Thanks to Bright Eyes Tampa for posting this article on facebook! Cortical visual impairment (CVI) is a disorder that stops the interpretation of visual information. Parents of children with CVI had noticed that their children interacted with the devices much more than with other objects, but there had never been any formal studies. More recently, a researcher at University of Kansas, Dr. Muriel Saunders, who was studying adaptive switches, gave 15 toddlers an iPad to play with in an attempt to gauge the children’s interaction. Most people with CVI will look directly at objects only briefly, though they will look at lights much more. The bright screen on the iPad and similar devices can provide much more visual contrast to objects, making them easier to process visually. Those children that were given the iPad interacted with the objects on the screen in ways that astounded the researchers and their parents. Dr. Saunders is currently working on writing a grant proposal to study ways that the iPad could be used to help children with CVI learn to interact with and control objects on the screen, and possibly even give rise to new early intervention strategies that may help the children learn to better interpret visual information. The full article from Tech News Daily is here.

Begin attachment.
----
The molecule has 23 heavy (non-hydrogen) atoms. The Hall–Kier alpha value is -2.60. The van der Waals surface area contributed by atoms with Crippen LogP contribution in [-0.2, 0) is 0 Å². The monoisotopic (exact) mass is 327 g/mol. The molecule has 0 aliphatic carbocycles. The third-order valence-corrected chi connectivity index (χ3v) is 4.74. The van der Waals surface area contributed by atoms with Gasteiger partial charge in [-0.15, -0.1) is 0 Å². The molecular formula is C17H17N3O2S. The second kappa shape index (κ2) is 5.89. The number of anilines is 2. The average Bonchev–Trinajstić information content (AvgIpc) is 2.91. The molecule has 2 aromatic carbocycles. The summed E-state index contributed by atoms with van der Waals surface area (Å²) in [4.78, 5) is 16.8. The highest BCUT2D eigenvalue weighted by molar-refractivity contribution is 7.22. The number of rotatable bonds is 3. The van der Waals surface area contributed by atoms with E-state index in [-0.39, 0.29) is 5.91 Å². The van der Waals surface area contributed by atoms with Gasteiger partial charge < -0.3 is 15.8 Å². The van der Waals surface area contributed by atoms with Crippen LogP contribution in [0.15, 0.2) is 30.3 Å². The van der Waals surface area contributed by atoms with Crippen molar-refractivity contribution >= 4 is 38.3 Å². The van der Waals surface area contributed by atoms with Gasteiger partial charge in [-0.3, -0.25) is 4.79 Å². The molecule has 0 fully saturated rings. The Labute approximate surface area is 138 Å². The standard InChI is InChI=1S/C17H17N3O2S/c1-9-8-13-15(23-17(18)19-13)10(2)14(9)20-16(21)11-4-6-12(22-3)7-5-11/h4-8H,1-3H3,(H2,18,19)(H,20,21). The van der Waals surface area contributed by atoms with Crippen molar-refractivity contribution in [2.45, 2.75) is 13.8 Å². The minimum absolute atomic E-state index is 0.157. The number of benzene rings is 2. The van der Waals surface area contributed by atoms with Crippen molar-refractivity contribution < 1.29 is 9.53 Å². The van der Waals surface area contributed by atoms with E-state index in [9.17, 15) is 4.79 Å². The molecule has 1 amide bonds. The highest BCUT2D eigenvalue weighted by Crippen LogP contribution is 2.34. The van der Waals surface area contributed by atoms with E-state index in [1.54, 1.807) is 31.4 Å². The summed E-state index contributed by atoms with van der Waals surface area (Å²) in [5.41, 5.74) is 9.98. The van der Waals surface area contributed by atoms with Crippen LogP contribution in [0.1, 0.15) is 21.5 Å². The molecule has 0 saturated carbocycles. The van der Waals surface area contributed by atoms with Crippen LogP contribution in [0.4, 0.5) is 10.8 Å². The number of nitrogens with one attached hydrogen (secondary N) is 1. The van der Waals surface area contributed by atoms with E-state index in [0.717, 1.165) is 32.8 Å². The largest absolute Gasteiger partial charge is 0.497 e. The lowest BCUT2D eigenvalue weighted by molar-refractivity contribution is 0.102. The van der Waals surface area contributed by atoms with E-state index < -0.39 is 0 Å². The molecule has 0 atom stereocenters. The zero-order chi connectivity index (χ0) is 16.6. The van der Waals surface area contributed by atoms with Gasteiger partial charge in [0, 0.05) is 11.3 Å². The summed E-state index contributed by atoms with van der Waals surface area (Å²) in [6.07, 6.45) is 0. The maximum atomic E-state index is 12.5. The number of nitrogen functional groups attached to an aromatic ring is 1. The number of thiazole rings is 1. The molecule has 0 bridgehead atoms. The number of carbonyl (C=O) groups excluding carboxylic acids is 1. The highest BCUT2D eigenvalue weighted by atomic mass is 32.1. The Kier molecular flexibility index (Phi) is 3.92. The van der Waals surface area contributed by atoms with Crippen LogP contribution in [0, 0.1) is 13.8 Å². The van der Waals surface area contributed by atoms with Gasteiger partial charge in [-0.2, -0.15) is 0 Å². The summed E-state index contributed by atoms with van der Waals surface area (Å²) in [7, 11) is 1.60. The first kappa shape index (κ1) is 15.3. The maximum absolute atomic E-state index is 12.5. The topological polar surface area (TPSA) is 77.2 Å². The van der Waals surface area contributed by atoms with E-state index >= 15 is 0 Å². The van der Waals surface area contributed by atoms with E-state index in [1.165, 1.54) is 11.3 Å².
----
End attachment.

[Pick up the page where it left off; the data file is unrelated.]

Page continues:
I’m fascinated by the advances in technology and the ways that these technologies can open up new avenues for helping people with disabilities overcome them.